Caerphilly County Borough Council is facing renewed calls to backtrack on its street lighting policy.
Currently, street lights in the borough are switched off each night between midnight and 5.30am.
But Councillor Colin Mann, who leads the council’s Plaid Cymru group, has called on the council to turn street lights back on before the autumn months.
Cllr Mann said the council has “up until now been deaf to appeals to turn the lights back on”.
He said: “We have always maintained turning lights off creates anxiety and uncertainty for residents in their homes and if they happen to be out in the early hours of the morning.
“Lighting is important for giving people a sense of security and the murder of Sarah Everard in London recently brought this issue to the fore on a UK level.”
“The right thing to do”
Cllr Mann asaid that his party “wants to see a u-turn by the Labour council because it is the right thing to do.”
He continued: “Better to admit you’ve made a massive mistake than carrying on as if nothing is wrong. Even senior Labour politicians outside the local authority think switching off the lights was a bad decision and needed a rethink.”
Senedd Member Hefin David and Member of Parliament Wayne David, who both represent the Caerphilly constituency for Labour, have also called on the council to rethink the policy.
At the time, Wayne David said he understood the council had to save money, but said the policy was “causing concern amongst many people, particularly the elderly”.
Senedd Member Hefin David said people needed to feel safe at all times.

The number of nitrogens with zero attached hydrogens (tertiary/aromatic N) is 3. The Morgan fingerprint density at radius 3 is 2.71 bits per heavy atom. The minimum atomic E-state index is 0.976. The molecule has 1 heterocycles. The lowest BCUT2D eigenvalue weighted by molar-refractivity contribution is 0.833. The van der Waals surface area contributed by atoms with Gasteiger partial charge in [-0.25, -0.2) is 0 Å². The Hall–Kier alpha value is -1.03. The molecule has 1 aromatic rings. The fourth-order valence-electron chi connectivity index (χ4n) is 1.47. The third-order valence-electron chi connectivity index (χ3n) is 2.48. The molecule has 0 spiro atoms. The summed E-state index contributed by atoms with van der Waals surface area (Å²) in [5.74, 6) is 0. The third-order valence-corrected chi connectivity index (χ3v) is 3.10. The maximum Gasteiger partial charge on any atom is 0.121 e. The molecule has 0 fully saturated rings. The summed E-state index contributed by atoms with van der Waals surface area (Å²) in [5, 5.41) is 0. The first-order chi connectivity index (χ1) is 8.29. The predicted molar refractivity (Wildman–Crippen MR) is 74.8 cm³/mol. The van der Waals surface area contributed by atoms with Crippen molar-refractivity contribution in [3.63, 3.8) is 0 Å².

Meanwhile, Plaid Cymru Senedd Member Delyth Jewell, who represents the South Wales East region, said recent events “have brought home to us all just how important it is that we have street lighting to make people feel safe in their area”.
She added: “Without adequate street lighting, many residents don’t feel safe leaving their homes after dark, and this is a particular concern for young women at the moment.
“I really hope that the council backtracks on this worrying decision and keeps the lights on.”
Last year, independent councillor Kevin Etheridge tabled a motion to the council calling for a review into the street lighting policy.
After the motion was rejected, Cllr Etheridge hit out and accused the council of leaving residents “in the dark”.
He said: “Many elderly and vulnerable residents are concerned about their safety.”
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Council leader comments
When Blackwood’s independent councillor Nigel Dix wrote to council leader Philippa Marsden about the issue earlier this month, Cllr Marsden responded saying: “Time for another discussion on the topic.”
Caerphily Observer asked the council to clarify and was sent the following statement from Cllr Marsden:
“The tragic death of Sarah Everard has sparked an important national debate around the issue of community safety, particularly for women. It is clear that this is a complex and multi-faceted debate that requires a shift in attitudes and behaviours across our society.
“I’m aware there have been calls for our street lighting policy to be reviewed in response to safety concerns, but it is important to note that we have no evidence to suggest that the introduction of part-night lighting has led to an increase in crime.
“We have always said that we will closely monitor the policy and review as appropriate.
“We will also continue to work in partnership with our colleagues in Gwent Police and other agencies as part of this process.
“There needs to be a much wider debate that takes into account a range of factors and it is important that we now start having these discussions to help safeguard the whole community going forward.”
In October 2020, the council’s head of infrastructure, Marcus Lloyd, said turning the lights back on would cost £1.24m in the first year.
The council has maintained that switching off the lights does not mean an increase in crime.
Gwent Police have said that if they identify any areas where they feel the lights need to come back on, they will let the council know.
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